How to discover interesting things on Mars

Overview map

Today’s cool image will do something a little different. We are going to begin in orbit, and by step-by-step zooming in we will hopefully illustrate the great challenge of finding cool geological features on the surface of Mars.

The first image to the right is an overview map of the Valles Marineris region. To its east, centered at the white dot, is a vast region of chaos terrain, endless small buttes and mesas and criss-crossing canyons. Travel in this region will always be difficult, and will likely always required some form of helicopter to get from point to point.

What is hidden in that terrain? Well, to find out you need to take a global survey from orbit with a good enough resolution to reveal some details. Below is a mosaic made from two wide angle context camera pictures taken by Mars Reconnaissance Orbiter (MRO).

Context mosaic of chaos terrain
For full images go here and here.

This mosaic, rotated, cropped, and reduced to post here, only captures a small section of the long north-south strips taken by MRO. The orbiter has taken tens of thousands of these strips, in its effort to produce a global map of Mars that shows some reasonable detail.

Do you see anything in this mosaic that looks interesting? Scientists need to pour over such images, one by one, searching for geology that is both puzzling and revealing. Sometimes the features are obvious, such as a single blobby crater in the flat relatively featureless northern lowlands.

Sometimes however the search can be slow and time-consuming because the terrain is complex, as is the example to the right. The many mesas and canyons can hide many interesting features. Since MRO can’t possibly take high resolution photos of everything, scientists have to pick and choose.

The planetary scientists who use MRO did find something here worth looking at in high resolution. Can you find it? Normally I’d provide a box to indicate it, but this time I’d thought I’d challenge my readers. Before you click below to see the feature, see if you can find it yourself in this mosaic. What would you want to photograph in high resolution?
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Today’s blacklisted American: Blackballed professor at NC State sues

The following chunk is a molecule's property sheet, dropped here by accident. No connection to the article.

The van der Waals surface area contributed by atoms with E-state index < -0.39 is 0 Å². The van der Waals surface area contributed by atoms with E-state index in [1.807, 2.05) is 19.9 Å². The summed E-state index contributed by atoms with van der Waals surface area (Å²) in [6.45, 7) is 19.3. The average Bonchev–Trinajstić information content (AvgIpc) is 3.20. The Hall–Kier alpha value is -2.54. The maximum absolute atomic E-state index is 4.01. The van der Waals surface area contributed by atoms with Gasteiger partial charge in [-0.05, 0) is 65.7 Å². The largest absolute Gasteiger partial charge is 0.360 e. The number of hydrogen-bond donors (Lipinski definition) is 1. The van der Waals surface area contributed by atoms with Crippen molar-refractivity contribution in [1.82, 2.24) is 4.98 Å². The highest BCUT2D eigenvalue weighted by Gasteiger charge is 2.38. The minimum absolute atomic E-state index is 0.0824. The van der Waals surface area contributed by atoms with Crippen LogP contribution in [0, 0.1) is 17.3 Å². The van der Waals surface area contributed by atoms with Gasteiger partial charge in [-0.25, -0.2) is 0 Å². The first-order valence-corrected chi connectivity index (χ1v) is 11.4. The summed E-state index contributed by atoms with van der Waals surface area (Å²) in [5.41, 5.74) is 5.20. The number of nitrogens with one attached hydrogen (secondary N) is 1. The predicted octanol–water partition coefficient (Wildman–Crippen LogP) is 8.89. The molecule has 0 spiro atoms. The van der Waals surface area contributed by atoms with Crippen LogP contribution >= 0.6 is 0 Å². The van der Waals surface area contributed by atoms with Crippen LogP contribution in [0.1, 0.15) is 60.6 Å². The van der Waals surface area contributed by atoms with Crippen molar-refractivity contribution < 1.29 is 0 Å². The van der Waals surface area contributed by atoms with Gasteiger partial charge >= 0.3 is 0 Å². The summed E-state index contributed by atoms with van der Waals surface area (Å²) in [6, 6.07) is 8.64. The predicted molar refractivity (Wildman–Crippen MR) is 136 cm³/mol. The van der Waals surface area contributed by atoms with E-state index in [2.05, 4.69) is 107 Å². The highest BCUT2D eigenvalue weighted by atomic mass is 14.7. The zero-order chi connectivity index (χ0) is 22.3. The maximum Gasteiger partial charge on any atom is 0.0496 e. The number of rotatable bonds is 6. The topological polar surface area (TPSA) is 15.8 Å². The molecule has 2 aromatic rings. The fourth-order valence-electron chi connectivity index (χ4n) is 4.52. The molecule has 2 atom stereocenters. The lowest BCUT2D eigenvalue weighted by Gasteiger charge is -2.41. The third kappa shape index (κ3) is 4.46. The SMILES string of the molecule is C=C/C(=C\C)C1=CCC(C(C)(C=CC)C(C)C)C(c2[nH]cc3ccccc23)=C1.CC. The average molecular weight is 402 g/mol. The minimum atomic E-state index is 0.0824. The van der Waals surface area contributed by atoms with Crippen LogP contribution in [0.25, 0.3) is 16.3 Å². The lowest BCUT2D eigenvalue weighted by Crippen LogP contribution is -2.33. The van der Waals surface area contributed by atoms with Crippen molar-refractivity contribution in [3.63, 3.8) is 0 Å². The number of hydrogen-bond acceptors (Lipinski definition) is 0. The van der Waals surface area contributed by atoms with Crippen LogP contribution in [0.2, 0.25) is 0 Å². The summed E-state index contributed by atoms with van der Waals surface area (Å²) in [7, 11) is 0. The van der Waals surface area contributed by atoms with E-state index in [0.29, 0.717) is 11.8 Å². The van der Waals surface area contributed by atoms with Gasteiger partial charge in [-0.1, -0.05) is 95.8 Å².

The Bill of Rights cancelled at North Carolina State University
Freedom of speech cancelled at
North Carolina State University.

Fighting back: Stephen Porter, a tenured professor at North Carolina State University, has just filed a lawsuit against the university and several of its faculty for blackballing him for simply disagreeing with them on issues of politics and policy.

The introduction of the legal filing [pdf] outlines clearly the actions of the university’s faculty, designed to destroy Porter’s academic career:

[I]n retaliation for Professor Stephen Porter’s protected expressions of opinion on important societal issues, Defendants have intentionally and systematically excluded him from departmental programs and activities that are necessary for him to fulfill his job requirements, effectively hollowing his job out from the inside. They have done this in a deliberate effort to set the stage for his eventual termination. … Defendants are gradually forcing Plaintiff into what is effectively a “rubber room” in retaliation for his criticisms of the so-called “social-justice” ideology that now prevails both in his department and in academia more broadly.

Read the whole complaint. It describes in ugly detail the efforts by his supervisors to isolate and ostracize him so it would be impossible for him to teach and maintain his job.

So, what exactly did Porter do to bring the wrath of these petty dictators down upon him? » Read more

Landing site chosen for VIPER lunar rover

Overview map

NASA has now chosen the landing site for its VIPER rover, in a relatively flat area about 85 miles from the Moon’s south pole and near the western edge of Nobile Crater (pronounced No-BEEL-e).

The white rectangle on the overview map to the right shows the landing zone. The green cross on the rim of Shackleton Crater marks the South Pole. The red outlines inside craters are regions that are believed to be permanently shadowed, and thus locations that might have water ice within them. Additionally, the data suggests there are a handful of small areas inside craters within the landing zone that might also have ice.

From the press release:

The area VIPER will study in the Nobile region covers an approximate surface area of 36 square miles (93 square kilometers), 10 to 15 miles (16 to 24 km) of which VIPER is expected to traverse through during the course of its mission. During this time, the rover will visit carefully chosen areas of scientific interest that will provide further insight into a wide array of different kinds of lunar environments. The VIPER team will look to characterize ice and other resources in these areas using VIPER’s sensors and drill.

The mission’s planned lifespan is presently set at 100 days. While the Moon’s day/night is 28 days long, the rover will likely see little darkness, since at this very high latitude the Sun will simply circle the sky near the horizon.

SpaceX schedules likely first static fire tests for orbital Starship and Superheavy

Capitalism in space: SpaceX has scheduled a weeklong series of road closures at Boca Chica, beginning next week, suggesting they are about to begin the first static fire tests for the orbital prototypes of both Starship (#20) and Superheavy (#4).

The company has been installing or replacing engines on both prototypes, with the installation apparently now complete on Starship #20.